Brands must be responsive participants in the rapid-fire dialog of today’s always-on digital consumer. As a result, symbols have become more iconic, language more conversational and actions more playful. Design systems are now built for what we want consumers to see and hear, as much as what we want them to feel in each moment.
When creating the brand for Samsung’s streaming radio service, the goal was to create a disruptive and personal offering that would challenge users’ perceptions of the Samsung brand. This strategy came through in every aspect of the service, from the algorithm and user experience, to the Milk name, symbol and identity. As the user rolls the dial, changing backgrounds and color gradations reflect the responsive nature of the service itself, as if the design is tuning into the tastes and moods of the individual. The adaptations not only reinforce the promise of the brand — to help users widen their taste by finding music they weren’t looking for — but set it apart in the crowded market.
Celebrate the small, and the unexpected
Real emotional connections are built in the countless interactions customers have with brands each day. From an “off the script” empathic phone conversation to a random act of surprise, these are the moments that unconsciously determine our relationship with a brand. And yet, they receive very little thought from companies worldwide.
One interaction that is consistently overlooked is the customer bill. British Gas saw the opportunity and transformed theirs from being a communication demanding money to a guidepost for saving money. Clearly delineated, color-coded sections were organized around basic questions customers wanted the bill to answer. Language was softened and made more intelligible. By humanizing the communication, British Gas was able to reduce calls to the call center (saving the company over a million dollars annually) and to make an unnecessarily complicated experience that much more enjoyable.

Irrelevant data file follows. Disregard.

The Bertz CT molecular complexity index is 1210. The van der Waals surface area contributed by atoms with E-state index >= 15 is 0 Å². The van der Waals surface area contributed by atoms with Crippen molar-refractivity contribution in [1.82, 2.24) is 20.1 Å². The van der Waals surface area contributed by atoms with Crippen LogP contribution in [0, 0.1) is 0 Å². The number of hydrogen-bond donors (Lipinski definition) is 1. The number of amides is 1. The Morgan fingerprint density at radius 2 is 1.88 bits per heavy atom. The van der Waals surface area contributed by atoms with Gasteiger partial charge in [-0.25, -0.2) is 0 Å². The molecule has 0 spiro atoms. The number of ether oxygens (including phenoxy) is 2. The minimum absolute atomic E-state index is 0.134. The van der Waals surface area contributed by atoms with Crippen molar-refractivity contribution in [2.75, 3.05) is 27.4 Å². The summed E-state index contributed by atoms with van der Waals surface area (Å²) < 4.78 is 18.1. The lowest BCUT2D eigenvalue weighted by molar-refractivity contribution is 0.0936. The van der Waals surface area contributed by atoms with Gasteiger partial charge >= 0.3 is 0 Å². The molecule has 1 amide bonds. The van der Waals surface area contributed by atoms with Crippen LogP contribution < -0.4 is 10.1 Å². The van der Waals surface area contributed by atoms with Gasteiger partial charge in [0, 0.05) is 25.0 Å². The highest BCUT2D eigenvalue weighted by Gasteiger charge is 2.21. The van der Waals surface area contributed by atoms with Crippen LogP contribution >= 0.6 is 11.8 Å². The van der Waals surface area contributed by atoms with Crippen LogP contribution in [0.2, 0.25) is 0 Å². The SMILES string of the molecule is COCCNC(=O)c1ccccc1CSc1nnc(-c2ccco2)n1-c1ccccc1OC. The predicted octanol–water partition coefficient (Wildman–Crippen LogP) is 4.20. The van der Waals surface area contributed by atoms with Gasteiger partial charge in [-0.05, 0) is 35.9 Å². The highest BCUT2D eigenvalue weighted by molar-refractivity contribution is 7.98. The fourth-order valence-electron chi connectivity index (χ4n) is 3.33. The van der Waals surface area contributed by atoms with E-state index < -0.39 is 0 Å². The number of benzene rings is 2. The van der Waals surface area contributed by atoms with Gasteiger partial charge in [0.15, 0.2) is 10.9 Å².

Simplify and seduce
To help navigate our increasingly complex world, we seek out simplicity. Yet simplification doesn’t (and mustn’t) mean generic, bland or undifferentiated. Simplification is just the first step in creating space for joy and surprise.
Starbucks is a great example of a brand that simplified to seduce. By paring back the logo and removing the words “Starbucks Coffee” from its identity, the brand’s iconic Siren emerged more alluring than ever before. Her destiny was to curate a new enticing experience of the Starbucks brand, not just new offerings. She became a guide for the brand’s holistic experience, from the patterning used in the app to the company’s high-end credit cards. These experiences became richer and more emotive thanks to the simplified yet emboldened Siren.
While the traditional mission of identity design was to ensure a consistent presentation of the brand, design’s role has changed. Design is to business what evolution is to nature: it enables brands to change and survive. Design has become less a visual strategy than a means of facilitating continuous dialogue — the key to building emotional connections in an increasingly complex world.
Article originally published in Campaign on May 19, 2016.